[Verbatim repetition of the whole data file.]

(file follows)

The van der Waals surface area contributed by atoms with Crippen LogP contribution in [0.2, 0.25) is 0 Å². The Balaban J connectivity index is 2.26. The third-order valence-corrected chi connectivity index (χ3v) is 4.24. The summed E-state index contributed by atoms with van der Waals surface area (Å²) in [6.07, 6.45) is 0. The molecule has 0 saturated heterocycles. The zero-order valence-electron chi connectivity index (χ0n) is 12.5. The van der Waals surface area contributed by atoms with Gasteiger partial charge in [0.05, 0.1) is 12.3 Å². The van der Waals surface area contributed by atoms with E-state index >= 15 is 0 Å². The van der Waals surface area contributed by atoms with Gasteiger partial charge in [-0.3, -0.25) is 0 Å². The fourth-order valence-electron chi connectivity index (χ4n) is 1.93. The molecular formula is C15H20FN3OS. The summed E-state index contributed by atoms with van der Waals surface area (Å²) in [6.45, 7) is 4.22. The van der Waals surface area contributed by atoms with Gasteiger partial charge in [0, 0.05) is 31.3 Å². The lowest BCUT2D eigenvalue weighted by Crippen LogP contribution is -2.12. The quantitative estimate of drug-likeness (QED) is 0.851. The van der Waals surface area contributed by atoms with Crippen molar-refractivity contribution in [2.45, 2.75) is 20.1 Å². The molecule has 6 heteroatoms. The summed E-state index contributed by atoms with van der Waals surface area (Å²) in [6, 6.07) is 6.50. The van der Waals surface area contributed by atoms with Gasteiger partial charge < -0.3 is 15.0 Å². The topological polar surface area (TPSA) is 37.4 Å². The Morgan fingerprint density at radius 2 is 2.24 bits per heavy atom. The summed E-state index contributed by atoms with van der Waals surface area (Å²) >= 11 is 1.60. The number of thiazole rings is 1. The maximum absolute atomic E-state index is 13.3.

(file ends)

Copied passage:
The van der Waals surface area contributed by atoms with Crippen LogP contribution in [0.2, 0.25) is 0 Å². The Balaban J connectivity index is 2.26. The third-order valence-corrected chi connectivity index (χ3v) is 4.24. The summed E-state index contributed by atoms with van der Waals surface area (Å²) in [6.07, 6.45) is 0. The molecule has 0 saturated heterocycles. The zero-order valence-electron chi connectivity index (χ0n) is 12.5. The van der Waals surface area contributed by atoms with Gasteiger partial charge in [0.05, 0.1) is 12.3 Å². The van der Waals surface area contributed by atoms with E-state index >= 15 is 0 Å². The van der Waals surface area contributed by atoms with Gasteiger partial charge in [-0.3, -0.25) is 0 Å². The fourth-order valence-electron chi connectivity index (χ4n) is 1.93. The molecular formula is C15H20FN3OS. The summed E-state index contributed by atoms with van der Waals surface area (Å²) in [6.45, 7) is 4.22. The van der Waals surface area contributed by atoms with Gasteiger partial charge in [0, 0.05) is 31.3 Å². The lowest BCUT2D eigenvalue weighted by Crippen LogP contribution is -2.12. The quantitative estimate of drug-likeness (QED) is 0.851. The van der Waals surface area contributed by atoms with Crippen molar-refractivity contribution in [2.45, 2.75) is 20.1 Å². The molecule has 6 heteroatoms. The summed E-state index contributed by atoms with van der Waals surface area (Å²) in [6, 6.07) is 6.50. The van der Waals surface area contributed by atoms with Gasteiger partial charge < -0.3 is 15.0 Å². The topological polar surface area (TPSA) is 37.4 Å². The Morgan fingerprint density at radius 2 is 2.24 bits per heavy atom. The summed E-state index contributed by atoms with van der Waals surface area (Å²) >= 11 is 1.60. The number of thiazole rings is 1. The maximum absolute atomic E-state index is 13.3.